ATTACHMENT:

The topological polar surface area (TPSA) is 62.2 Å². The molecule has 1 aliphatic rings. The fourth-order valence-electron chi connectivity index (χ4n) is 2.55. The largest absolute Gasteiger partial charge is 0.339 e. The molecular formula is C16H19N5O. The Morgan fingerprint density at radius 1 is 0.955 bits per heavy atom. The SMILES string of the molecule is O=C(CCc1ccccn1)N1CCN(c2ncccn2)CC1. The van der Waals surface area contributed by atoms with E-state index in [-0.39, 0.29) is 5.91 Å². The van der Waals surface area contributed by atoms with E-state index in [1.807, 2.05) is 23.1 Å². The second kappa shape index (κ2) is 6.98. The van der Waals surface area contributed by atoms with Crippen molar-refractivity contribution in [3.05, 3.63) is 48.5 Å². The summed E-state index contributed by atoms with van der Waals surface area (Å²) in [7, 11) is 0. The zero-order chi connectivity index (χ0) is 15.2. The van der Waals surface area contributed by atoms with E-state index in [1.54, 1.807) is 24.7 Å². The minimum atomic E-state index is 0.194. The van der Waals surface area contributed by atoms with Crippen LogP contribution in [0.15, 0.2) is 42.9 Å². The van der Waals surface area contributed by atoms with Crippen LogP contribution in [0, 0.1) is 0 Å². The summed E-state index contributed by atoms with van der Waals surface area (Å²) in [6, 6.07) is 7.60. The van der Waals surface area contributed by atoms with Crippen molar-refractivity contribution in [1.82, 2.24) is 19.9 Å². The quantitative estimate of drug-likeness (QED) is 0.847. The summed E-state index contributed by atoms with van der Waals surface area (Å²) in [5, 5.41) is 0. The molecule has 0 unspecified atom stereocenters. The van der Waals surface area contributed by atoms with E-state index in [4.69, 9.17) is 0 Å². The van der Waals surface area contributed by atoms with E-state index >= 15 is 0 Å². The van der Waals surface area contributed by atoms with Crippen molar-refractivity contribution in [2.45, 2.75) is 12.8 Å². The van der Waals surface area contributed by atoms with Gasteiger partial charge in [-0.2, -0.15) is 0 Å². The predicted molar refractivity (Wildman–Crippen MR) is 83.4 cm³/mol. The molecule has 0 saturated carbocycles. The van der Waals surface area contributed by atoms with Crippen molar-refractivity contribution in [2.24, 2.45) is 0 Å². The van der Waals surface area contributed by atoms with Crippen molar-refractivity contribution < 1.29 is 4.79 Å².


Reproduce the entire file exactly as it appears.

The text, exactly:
The topological polar surface area (TPSA) is 62.2 Å². The molecule has 1 aliphatic rings. The fourth-order valence-electron chi connectivity index (χ4n) is 2.55. The largest absolute Gasteiger partial charge is 0.339 e. The molecular formula is C16H19N5O. The Morgan fingerprint density at radius 1 is 0.955 bits per heavy atom. The SMILES string of the molecule is O=C(CCc1ccccn1)N1CCN(c2ncccn2)CC1. The van der Waals surface area contributed by atoms with E-state index in [-0.39, 0.29) is 5.91 Å². The van der Waals surface area contributed by atoms with E-state index in [1.807, 2.05) is 23.1 Å². The second kappa shape index (κ2) is 6.98. The van der Waals surface area contributed by atoms with Crippen molar-refractivity contribution in [3.05, 3.63) is 48.5 Å². The summed E-state index contributed by atoms with van der Waals surface area (Å²) in [7, 11) is 0. The zero-order chi connectivity index (χ0) is 15.2. The van der Waals surface area contributed by atoms with E-state index in [1.54, 1.807) is 24.7 Å². The minimum atomic E-state index is 0.194. The van der Waals surface area contributed by atoms with Crippen LogP contribution in [0.15, 0.2) is 42.9 Å². The van der Waals surface area contributed by atoms with Crippen LogP contribution in [0, 0.1) is 0 Å². The summed E-state index contributed by atoms with van der Waals surface area (Å²) in [6, 6.07) is 7.60. The van der Waals surface area contributed by atoms with Crippen molar-refractivity contribution in [1.82, 2.24) is 19.9 Å². The quantitative estimate of drug-likeness (QED) is 0.847. The summed E-state index contributed by atoms with van der Waals surface area (Å²) in [5, 5.41) is 0. The molecule has 0 unspecified atom stereocenters. The van der Waals surface area contributed by atoms with E-state index in [4.69, 9.17) is 0 Å². The van der Waals surface area contributed by atoms with E-state index >= 15 is 0 Å². The van der Waals surface area contributed by atoms with Crippen molar-refractivity contribution in [2.45, 2.75) is 12.8 Å². The van der Waals surface area contributed by atoms with Gasteiger partial charge in [-0.2, -0.15) is 0 Å². The predicted molar refractivity (Wildman–Crippen MR) is 83.4 cm³/mol. The molecule has 0 saturated carbocycles. The van der Waals surface area contributed by atoms with Crippen molar-refractivity contribution in [2.24, 2.45) is 0 Å². The van der Waals surface area contributed by atoms with Crippen molar-refractivity contribution < 1.29 is 4.79 Å².